Producer: Valerie Trimble
Videographers: George Murphy, Brandon Wickey
Audio: Brent Abshear
Editor: Jim Piston


Lex Treks

Raven Run Nature Sanctuary

Lexingtonians who want a quick nature getaway have one right within the county: Raven Run, a 734-acre nature sanctuary with eight miles of intertwined hiking trails. Take the loop that circles the entire sanctuary and you’ll be able to rest along the way at an overlook on top of the Palisades, cliffs carved by the Kentucky River where you can look several hundred feet down—and more than 400 million years back in time.

More recent history is also represented at Raven Run, part of which was once a pioneer homestead. Remains of a house, rock fences, and other frontier construction can be seen along the trails.

But most of the place is given over to non-human inhabitants, including 200 species of birds, 40 kinds of trees, and more than 150 other kinds of plants. Staff members regularly lead wildflower walks, night hikes, and other guided nature activities, but self-guided hikers are always welcome, too; there’s no admission fee. The sanctuary is owned and managed by the Lexington-Fayette Urban County Government. A private nonprofit group, the Friends of Raven Run, raises funds to help with maintenance and for special projects.

Watch This Story (7:02)




Jefferson County

Producer: Gary Pahler
Videographer, editor: Mike Blackburn


Set in Stone

Sculptor Paul Fields

Sculptor Paul Fields of Louisville has studied in Italy, and his work can be found in various countries in Europe. But he’s still firmly rooted in his Kentucky home. He travels, he says, through his work: “In a strange sense, each time a piece of mine embarks upon a new journey, so, too, do I feel myself transcending the bounds of my Bluegrass home.”

Paul creates both representational and abstract pieces and has worked in a variety of material. But he is known primarily as a master stone carver. Several of his own pieces can be enjoyed around the Louisville and Southern Indiana area. He also has passed along his knowledge and passion as a teacher and mentor to other local artists.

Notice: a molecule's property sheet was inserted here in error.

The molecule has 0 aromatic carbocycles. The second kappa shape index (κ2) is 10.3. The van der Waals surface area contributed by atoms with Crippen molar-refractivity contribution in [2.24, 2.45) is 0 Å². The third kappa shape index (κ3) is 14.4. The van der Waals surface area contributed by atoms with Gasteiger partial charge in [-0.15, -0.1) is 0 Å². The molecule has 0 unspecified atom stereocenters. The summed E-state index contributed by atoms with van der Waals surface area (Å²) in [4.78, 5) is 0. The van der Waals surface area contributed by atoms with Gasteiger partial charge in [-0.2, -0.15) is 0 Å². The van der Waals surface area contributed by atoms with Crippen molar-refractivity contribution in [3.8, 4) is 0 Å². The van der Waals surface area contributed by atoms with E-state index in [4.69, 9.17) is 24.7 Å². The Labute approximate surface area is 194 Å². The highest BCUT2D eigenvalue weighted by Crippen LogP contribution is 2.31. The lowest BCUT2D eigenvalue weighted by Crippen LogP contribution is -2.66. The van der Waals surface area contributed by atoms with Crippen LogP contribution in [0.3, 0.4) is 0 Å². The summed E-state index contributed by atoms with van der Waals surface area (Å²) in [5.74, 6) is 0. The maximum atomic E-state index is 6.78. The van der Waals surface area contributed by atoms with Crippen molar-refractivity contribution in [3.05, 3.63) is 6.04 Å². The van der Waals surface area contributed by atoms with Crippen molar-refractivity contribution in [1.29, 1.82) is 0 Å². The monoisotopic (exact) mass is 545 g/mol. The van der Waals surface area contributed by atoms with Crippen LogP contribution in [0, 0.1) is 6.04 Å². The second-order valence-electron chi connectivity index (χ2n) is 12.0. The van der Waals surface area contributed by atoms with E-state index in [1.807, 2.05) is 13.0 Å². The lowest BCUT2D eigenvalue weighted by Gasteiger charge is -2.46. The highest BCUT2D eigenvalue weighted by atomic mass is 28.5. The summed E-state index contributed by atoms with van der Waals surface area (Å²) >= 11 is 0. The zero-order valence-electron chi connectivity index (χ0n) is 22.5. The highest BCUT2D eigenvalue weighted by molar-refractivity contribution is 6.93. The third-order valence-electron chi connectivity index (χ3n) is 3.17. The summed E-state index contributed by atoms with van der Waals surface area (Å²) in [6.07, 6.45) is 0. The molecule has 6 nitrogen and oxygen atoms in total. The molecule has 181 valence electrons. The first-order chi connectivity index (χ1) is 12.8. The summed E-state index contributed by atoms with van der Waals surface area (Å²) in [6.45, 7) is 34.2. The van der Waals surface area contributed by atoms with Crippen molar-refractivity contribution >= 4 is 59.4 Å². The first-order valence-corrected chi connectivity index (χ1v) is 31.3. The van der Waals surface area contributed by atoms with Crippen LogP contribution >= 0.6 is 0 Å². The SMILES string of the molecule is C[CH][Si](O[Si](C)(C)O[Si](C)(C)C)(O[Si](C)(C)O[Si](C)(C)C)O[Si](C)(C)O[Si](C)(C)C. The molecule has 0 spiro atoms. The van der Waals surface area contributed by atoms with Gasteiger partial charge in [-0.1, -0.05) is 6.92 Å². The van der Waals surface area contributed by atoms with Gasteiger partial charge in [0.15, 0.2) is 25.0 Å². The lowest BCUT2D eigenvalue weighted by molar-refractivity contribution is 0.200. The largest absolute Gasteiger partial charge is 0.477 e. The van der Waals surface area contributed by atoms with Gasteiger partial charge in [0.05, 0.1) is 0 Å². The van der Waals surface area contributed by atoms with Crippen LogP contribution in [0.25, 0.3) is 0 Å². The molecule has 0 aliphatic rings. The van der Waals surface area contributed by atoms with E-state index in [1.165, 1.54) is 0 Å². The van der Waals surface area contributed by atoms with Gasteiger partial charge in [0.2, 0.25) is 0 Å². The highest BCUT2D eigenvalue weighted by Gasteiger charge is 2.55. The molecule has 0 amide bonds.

Two of the places you can see Paul’s work are the Bernheim Arboretum and Research Forest, where Snail marks the entrance to the Sun and Shade Trail, and Indiana University Southeast. Hope’s Harbor, commissioned by the college, was the basis of the logo for the Paul W. Ogle Cultural and Community Center, which opened in 1996. IUS also hosts several other Paul Fields sculptures that were donated to the school.

Watch This Story (5:38)






Running Water

More scenes from Raven Run Nature Sanctuary are on view in the “music video” that ends this edition of Kentucky Life. It features scenes sampling Kentucky’s abundance of running water—more miles than any other state except Alaska. In addition to Raven Run, it includes sights from Lower Howard’s Creek Nature and Heritage Preserve in Clark County (see Program 907 for a longer visit) and Bad Branch Falls in Letcher County (spotlighted in Programs 421 and 703).

Watch This Story (2:28)


SEASON 9 PROGRAMS: 901902903904905906907908909: Along Highway 62
910911912913914915916917918919920921922923924925